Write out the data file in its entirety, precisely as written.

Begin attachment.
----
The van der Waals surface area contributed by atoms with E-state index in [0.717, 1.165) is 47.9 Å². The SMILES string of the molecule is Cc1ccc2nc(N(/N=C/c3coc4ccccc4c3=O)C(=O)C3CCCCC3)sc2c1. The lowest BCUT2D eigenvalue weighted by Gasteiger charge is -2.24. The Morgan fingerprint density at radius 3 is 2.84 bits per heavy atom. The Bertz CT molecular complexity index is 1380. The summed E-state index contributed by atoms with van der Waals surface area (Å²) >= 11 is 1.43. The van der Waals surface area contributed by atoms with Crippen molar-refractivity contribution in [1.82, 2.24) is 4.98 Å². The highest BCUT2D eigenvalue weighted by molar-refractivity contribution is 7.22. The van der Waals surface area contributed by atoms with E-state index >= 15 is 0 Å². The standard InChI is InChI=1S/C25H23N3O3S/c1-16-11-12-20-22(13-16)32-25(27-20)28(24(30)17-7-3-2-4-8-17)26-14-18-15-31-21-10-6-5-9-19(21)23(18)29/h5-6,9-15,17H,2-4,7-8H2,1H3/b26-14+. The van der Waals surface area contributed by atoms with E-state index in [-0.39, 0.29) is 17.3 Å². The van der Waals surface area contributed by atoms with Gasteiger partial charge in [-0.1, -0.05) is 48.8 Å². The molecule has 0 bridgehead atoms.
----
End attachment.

The van der Waals surface area contributed by atoms with E-state index in [0.717, 1.165) is 47.9 Å². The SMILES string of the molecule is Cc1ccc2nc(N(/N=C/c3coc4ccccc4c3=O)C(=O)C3CCCCC3)sc2c1. The lowest BCUT2D eigenvalue weighted by Gasteiger charge is -2.24. The Morgan fingerprint density at radius 3 is 2.84 bits per heavy atom. The Bertz CT molecular complexity index is 1380. The summed E-state index contributed by atoms with van der Waals surface area (Å²) >= 11 is 1.43. The van der Waals surface area contributed by atoms with Crippen molar-refractivity contribution in [1.82, 2.24) is 4.98 Å². The highest BCUT2D eigenvalue weighted by molar-refractivity contribution is 7.22. The van der Waals surface area contributed by atoms with E-state index >= 15 is 0 Å². The standard InChI is InChI=1S/C25H23N3O3S/c1-16-11-12-20-22(13-16)32-25(27-20)28(24(30)17-7-3-2-4-8-17)26-14-18-15-31-21-10-6-5-9-19(21)23(18)29/h5-6,9-15,17H,2-4,7-8H2,1H3/b26-14+. The van der Waals surface area contributed by atoms with E-state index in [-0.39, 0.29) is 17.3 Å². The van der Waals surface area contributed by atoms with Gasteiger partial charge in [-0.1, -0.05) is 48.8 Å². The molecule has 0 bridgehead atoms.